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Abstract

This article is a description and comparison of Polish and Arabic taboo-based intensifiers in terms of both the semantic domains from which they are derived and their level of desemanticization. For this objective, four domains were selected: (1) death, (2) religion, God, and demons, (3) sexuality, and (4) family. Within those domains an array of linguistic forms were analysed with the aim of examining to what extent they retained traces of the original meaning. Another question to elucidate is whether the transition from one category to another in the process of semantically-driven grammaticalization is accompanied by the loss of the taboo element of these lexemes.
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Abstract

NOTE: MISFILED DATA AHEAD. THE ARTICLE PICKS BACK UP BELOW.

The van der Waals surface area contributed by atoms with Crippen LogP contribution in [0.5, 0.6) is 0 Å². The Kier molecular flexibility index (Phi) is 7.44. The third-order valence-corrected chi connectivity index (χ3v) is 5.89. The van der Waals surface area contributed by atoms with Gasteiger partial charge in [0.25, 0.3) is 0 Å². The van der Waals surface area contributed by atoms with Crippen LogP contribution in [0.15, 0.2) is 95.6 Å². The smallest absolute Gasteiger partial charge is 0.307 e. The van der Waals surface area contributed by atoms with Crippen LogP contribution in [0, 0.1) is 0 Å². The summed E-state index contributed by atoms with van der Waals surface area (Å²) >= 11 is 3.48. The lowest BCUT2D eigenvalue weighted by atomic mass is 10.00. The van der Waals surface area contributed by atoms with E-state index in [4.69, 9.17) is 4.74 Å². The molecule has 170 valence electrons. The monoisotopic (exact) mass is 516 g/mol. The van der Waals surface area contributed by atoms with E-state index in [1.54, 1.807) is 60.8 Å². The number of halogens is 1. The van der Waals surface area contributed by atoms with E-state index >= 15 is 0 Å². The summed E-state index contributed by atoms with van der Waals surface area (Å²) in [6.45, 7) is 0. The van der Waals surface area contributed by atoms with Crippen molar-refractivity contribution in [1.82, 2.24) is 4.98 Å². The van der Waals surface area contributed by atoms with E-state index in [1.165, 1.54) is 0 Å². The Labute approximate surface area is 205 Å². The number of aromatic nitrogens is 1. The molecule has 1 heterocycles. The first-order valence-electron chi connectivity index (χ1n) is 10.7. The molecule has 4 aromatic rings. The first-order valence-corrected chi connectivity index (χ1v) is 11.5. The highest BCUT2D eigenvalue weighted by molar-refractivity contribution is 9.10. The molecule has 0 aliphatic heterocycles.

In this paper we shall discuss the semantics of the lexical items which have been employed with reference to nakedness. The theoretical framework adopted in this article is that of cognitive linguistics, whose emergence in the second half of the 20th century gave a new impetus to semantic research. In particular, we shall discuss the words which denoted nakedness in the past, but which fell into oblivion (e.g. unbehelod, nscrȳdd), we shall also focus on the similes (e.g. as naked as a jaybird, naked as a robin, naked as a worm, naked as a needle) as well as the phrases and idioms (e.g. mother naked, belly naked, in the buff, in stag, in the altogether, in the nude, in one’s birthday suit, in a state of nature, in the raw) which pertain to the conceptual category NAKEDNESS. Furthermore, we attempt to answer the following research questions: (1) What processes are the most productive in terms of creating new synonyms of nakedness? (2) How many metaphorical schemas can be formulated on the basis of the analysis? (3) How many and which conceptual domains play a crucial role in the rise of the new lexical items whose senses are connected with the conceptual category NAKEDNESS?
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